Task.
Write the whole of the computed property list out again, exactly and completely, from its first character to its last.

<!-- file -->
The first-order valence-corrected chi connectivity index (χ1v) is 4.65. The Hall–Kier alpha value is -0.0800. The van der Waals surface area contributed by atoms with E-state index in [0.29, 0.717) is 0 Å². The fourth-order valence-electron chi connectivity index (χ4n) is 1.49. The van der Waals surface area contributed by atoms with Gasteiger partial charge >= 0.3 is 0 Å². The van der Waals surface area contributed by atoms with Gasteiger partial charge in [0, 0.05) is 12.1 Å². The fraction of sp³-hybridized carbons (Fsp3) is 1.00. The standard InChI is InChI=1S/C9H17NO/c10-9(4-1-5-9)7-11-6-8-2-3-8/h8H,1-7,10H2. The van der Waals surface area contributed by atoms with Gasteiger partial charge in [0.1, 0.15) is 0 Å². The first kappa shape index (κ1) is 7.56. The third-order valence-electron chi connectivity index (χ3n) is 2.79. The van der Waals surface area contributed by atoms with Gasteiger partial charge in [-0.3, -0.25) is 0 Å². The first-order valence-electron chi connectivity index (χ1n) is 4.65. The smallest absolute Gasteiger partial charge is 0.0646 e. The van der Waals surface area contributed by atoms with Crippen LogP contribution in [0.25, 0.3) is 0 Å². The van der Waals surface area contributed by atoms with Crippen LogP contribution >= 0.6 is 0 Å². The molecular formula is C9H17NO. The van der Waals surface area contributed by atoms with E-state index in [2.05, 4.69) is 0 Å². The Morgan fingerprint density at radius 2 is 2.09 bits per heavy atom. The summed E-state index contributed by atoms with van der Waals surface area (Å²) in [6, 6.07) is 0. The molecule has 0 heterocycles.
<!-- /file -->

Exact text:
The first-order valence-corrected chi connectivity index (χ1v) is 4.65. The Hall–Kier alpha value is -0.0800. The van der Waals surface area contributed by atoms with E-state index in [0.29, 0.717) is 0 Å². The fourth-order valence-electron chi connectivity index (χ4n) is 1.49. The van der Waals surface area contributed by atoms with Gasteiger partial charge >= 0.3 is 0 Å². The van der Waals surface area contributed by atoms with Gasteiger partial charge in [0, 0.05) is 12.1 Å². The fraction of sp³-hybridized carbons (Fsp3) is 1.00. The standard InChI is InChI=1S/C9H17NO/c10-9(4-1-5-9)7-11-6-8-2-3-8/h8H,1-7,10H2. The van der Waals surface area contributed by atoms with Gasteiger partial charge in [0.1, 0.15) is 0 Å². The first kappa shape index (κ1) is 7.56. The third-order valence-electron chi connectivity index (χ3n) is 2.79. The van der Waals surface area contributed by atoms with Gasteiger partial charge in [-0.3, -0.25) is 0 Å². The first-order valence-electron chi connectivity index (χ1n) is 4.65. The smallest absolute Gasteiger partial charge is 0.0646 e. The van der Waals surface area contributed by atoms with Crippen LogP contribution in [0.25, 0.3) is 0 Å². The van der Waals surface area contributed by atoms with Crippen LogP contribution >= 0.6 is 0 Å². The molecular formula is C9H17NO. The van der Waals surface area contributed by atoms with E-state index in [2.05, 4.69) is 0 Å². The Morgan fingerprint density at radius 2 is 2.09 bits per heavy atom. The summed E-state index contributed by atoms with van der Waals surface area (Å²) in [6, 6.07) is 0. The molecule has 0 heterocycles.